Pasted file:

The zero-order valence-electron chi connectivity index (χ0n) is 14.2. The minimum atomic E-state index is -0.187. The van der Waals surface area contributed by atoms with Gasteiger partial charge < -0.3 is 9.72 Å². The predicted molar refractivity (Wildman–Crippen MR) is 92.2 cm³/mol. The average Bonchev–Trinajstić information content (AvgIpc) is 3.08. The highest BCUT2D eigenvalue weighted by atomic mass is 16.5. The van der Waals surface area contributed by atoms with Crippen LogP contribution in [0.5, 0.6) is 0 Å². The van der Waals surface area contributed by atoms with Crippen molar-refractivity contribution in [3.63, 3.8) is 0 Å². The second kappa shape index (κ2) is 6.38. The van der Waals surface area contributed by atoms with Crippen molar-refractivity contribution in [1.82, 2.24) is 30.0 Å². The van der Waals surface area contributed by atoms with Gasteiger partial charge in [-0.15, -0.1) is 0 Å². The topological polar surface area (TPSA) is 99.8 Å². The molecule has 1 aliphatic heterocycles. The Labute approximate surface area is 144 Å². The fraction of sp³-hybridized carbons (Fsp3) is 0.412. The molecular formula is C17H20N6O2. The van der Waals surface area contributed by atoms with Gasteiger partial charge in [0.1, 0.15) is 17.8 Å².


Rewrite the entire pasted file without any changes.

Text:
The zero-order valence-electron chi connectivity index (χ0n) is 14.2. The minimum atomic E-state index is -0.187. The van der Waals surface area contributed by atoms with Gasteiger partial charge < -0.3 is 9.72 Å². The predicted molar refractivity (Wildman–Crippen MR) is 92.2 cm³/mol. The average Bonchev–Trinajstić information content (AvgIpc) is 3.08. The highest BCUT2D eigenvalue weighted by atomic mass is 16.5. The van der Waals surface area contributed by atoms with Crippen LogP contribution in [0.5, 0.6) is 0 Å². The van der Waals surface area contributed by atoms with Crippen molar-refractivity contribution in [3.63, 3.8) is 0 Å². The second kappa shape index (κ2) is 6.38. The van der Waals surface area contributed by atoms with Crippen molar-refractivity contribution in [1.82, 2.24) is 30.0 Å². The van der Waals surface area contributed by atoms with Gasteiger partial charge in [-0.15, -0.1) is 0 Å². The topological polar surface area (TPSA) is 99.8 Å². The molecule has 1 aliphatic heterocycles. The Labute approximate surface area is 144 Å². The fraction of sp³-hybridized carbons (Fsp3) is 0.412. The molecular formula is C17H20N6O2. The van der Waals surface area contributed by atoms with Gasteiger partial charge in [0.1, 0.15) is 17.8 Å².